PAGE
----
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  • Southern IPM blog posts

    December 2011
    M T W T F S S
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    The Southern Region IPM Center is located at North Carolina State University, 1730 Varsity Drive, Suite 110, Raleigh, NC 27606, and is sponsored by the United States Department of Agriculture, National Institute of Food and Agriculture.
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Oh Christmas Tree, Oh Christmas Tree! How important is IPM for your branches!

You don’t have to travel very far—indeed you just need to go as far as your neighborhood “big box” or grocery story—to find a healthy offering of Christmas trees. In the Southern US, Fraser firs are among the favorite. In fact, Frasers are one of the favorites of White House residents, as it has graced the Blue Room more than any other tree since the 1960s. The Internet is lush with information about how to size a tree for the space it will occupy and how to care for the tree once you’ve gotten it home. I’m going to focus on a topic that few people want to think out—pests and diseases that can affect Christmas trees.

In the November/December issue of Sierra magazine, writer Nate Seltenrich raises the topic of Christmas tree pests with a short article about Phytophthora cinnamomi, a root mold that affects not only Fraser fir, but other trees as well, including chestnut, avocado and other firs.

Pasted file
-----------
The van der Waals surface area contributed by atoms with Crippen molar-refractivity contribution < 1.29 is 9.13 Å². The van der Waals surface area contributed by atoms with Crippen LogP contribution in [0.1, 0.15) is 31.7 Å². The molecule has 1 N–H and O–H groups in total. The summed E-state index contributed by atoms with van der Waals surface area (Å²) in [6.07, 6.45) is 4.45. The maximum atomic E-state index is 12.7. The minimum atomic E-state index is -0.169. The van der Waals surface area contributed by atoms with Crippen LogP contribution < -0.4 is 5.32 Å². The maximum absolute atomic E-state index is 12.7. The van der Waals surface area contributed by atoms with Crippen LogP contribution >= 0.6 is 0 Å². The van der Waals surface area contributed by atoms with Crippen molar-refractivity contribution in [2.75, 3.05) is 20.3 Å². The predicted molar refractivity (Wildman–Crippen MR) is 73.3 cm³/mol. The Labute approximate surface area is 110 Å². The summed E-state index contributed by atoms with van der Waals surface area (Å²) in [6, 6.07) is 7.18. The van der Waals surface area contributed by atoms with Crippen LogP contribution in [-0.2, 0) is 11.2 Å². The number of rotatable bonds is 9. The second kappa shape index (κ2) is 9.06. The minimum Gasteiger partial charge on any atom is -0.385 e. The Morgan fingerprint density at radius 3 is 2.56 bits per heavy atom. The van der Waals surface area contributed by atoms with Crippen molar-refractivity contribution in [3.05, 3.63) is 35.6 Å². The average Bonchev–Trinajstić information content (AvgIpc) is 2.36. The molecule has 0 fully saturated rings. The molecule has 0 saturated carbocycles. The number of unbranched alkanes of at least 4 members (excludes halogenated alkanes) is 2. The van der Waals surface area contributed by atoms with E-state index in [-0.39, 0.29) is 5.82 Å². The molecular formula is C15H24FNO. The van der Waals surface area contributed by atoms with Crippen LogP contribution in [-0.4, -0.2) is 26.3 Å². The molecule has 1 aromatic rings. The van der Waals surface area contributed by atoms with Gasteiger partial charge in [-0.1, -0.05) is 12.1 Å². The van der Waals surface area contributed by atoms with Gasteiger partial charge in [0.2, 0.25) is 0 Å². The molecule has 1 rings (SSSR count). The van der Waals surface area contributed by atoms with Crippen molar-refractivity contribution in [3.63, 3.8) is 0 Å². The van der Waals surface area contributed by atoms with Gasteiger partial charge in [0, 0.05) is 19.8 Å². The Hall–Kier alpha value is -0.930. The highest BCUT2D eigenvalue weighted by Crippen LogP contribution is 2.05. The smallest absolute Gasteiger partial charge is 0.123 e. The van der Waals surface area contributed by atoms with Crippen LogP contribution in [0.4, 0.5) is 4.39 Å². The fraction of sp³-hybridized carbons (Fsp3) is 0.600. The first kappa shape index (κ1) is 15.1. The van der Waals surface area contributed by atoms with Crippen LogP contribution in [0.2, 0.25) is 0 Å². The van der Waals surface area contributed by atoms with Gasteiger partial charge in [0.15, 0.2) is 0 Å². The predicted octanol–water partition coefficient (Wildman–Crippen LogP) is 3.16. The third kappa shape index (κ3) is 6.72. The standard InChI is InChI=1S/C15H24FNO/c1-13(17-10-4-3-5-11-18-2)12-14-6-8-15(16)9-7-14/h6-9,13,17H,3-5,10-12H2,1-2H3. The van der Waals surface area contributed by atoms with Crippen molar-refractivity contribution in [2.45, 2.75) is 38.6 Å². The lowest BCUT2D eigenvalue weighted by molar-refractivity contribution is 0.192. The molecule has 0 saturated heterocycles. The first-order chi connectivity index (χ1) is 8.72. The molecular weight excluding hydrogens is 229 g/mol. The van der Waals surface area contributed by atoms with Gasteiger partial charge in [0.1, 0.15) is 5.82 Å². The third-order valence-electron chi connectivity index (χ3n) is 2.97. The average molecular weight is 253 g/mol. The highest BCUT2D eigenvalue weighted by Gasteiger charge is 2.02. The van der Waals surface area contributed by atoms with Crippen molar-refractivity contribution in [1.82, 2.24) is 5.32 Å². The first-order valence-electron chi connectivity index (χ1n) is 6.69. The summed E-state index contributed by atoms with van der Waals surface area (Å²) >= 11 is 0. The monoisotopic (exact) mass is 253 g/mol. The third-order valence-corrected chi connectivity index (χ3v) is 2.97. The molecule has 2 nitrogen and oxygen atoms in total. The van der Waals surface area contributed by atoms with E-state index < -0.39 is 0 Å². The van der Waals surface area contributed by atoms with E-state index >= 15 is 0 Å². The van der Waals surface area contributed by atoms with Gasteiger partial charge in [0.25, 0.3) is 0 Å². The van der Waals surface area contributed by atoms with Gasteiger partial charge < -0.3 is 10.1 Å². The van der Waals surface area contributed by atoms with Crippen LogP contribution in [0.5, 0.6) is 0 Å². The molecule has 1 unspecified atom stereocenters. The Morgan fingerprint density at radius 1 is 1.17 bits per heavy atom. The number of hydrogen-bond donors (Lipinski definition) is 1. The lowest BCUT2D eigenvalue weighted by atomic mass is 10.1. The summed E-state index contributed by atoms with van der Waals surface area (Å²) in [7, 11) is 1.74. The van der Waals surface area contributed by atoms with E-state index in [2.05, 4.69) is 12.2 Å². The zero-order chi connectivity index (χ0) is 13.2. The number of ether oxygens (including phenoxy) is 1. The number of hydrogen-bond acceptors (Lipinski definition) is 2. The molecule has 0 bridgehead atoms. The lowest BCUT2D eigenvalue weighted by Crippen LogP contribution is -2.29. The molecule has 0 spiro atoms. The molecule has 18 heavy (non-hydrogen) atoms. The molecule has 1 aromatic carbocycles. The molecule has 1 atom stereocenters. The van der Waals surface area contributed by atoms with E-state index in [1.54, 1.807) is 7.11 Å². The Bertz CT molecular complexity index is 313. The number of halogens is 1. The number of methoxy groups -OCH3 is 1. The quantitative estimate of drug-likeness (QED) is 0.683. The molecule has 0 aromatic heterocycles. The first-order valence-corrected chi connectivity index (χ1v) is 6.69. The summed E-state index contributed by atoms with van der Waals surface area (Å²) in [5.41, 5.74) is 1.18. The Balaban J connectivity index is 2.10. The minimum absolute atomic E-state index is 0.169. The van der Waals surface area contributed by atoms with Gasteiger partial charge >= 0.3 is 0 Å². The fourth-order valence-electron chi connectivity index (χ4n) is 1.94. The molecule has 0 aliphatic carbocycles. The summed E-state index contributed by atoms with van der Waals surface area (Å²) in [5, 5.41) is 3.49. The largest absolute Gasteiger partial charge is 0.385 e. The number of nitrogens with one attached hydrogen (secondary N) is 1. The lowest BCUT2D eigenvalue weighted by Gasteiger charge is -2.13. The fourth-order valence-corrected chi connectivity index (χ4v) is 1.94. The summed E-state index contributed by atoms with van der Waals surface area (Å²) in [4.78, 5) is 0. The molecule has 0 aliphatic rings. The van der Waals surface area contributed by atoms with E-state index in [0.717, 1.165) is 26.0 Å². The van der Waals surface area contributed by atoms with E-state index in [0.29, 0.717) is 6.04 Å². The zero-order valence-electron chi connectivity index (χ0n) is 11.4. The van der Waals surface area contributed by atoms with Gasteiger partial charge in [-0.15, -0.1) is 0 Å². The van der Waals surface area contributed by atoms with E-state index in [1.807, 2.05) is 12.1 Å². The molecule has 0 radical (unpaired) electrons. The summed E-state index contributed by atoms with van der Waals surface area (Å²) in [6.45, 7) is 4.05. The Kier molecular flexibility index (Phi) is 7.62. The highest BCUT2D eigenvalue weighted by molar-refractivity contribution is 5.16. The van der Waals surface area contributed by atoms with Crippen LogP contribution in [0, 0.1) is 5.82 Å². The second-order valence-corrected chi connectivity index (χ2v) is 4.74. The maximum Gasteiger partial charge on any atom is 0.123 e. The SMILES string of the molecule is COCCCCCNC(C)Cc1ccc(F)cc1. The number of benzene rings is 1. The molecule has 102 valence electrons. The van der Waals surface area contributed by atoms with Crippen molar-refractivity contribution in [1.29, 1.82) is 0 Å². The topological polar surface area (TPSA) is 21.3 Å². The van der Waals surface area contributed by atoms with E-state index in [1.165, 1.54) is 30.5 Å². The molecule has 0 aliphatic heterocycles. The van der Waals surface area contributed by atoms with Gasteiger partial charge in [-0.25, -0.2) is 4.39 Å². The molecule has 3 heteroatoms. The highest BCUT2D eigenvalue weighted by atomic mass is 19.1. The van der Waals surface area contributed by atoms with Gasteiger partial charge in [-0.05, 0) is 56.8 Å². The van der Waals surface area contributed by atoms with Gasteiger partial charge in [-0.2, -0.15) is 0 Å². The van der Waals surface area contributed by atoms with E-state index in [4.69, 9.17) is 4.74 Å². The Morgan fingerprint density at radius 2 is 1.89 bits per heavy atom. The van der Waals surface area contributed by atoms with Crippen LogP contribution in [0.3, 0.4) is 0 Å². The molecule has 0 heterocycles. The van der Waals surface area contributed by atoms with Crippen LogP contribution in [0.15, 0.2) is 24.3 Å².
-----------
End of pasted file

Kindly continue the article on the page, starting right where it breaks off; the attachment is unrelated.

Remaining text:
That article brought to mind several other diseases and pests that Christmas tree farmers fight every year. You most likely won’t see symptoms of these pests and diseases when looking for a tree, but some symptoms don’t show up until well after Christmas is over. Therefore, although these problems should not influence your Christmas tree purchasing, you may reconsider the fate of the tree after Christmas.


Phythophthora cinnamomi

Sand pine with p.cinnamomi. Photo by Edward L. Barnard

Phytophthora cinnamomi: Since I’ve already brought it up, I figured I’d start with this one. P. cinnamomi is a root-rot pathogen that causes certain death once it has infected a plant. The pathogen originated in Papua New Guinea and spreads through the soil, so infected trees that are planted can spread the infection to other susceptible plants. According to Seltenrich, the disease originally plagued the Southeast but is beginning to move north.

Rhizosphaera pini: Although not found in the southern US, R. pini is a common plant pathogen in the Lake States, Northeastern States and Canada. R. pini is often considered to be a weak pathogen, occurring on stressed foliage or foliage killed by other causes. However, it has been observed causing significant damage on balsam fir and Fraser fir. It appears to be particularly damaging in shaded, damp areas and when the trees are under other stress. (Source: Forest Service Pest Alert)

Insect pests

Symptoms of balsam woolly adelgid

Bent tops caused by balsam woolly adelgid

Balsam woolly adelgids (Adelges piceae): BWA is native to central Europe and was discovered in the southern Appalachians in the 1950s, where it had already destroyed acres of Fraser fir in the Mount Mitchell area. Research is currently being done to produce BWA-resistant Fraser firs both for Christmas tree and to supplement regrowth in the North Carolina mountains. See the Alliance for Threatened Forests website for more information.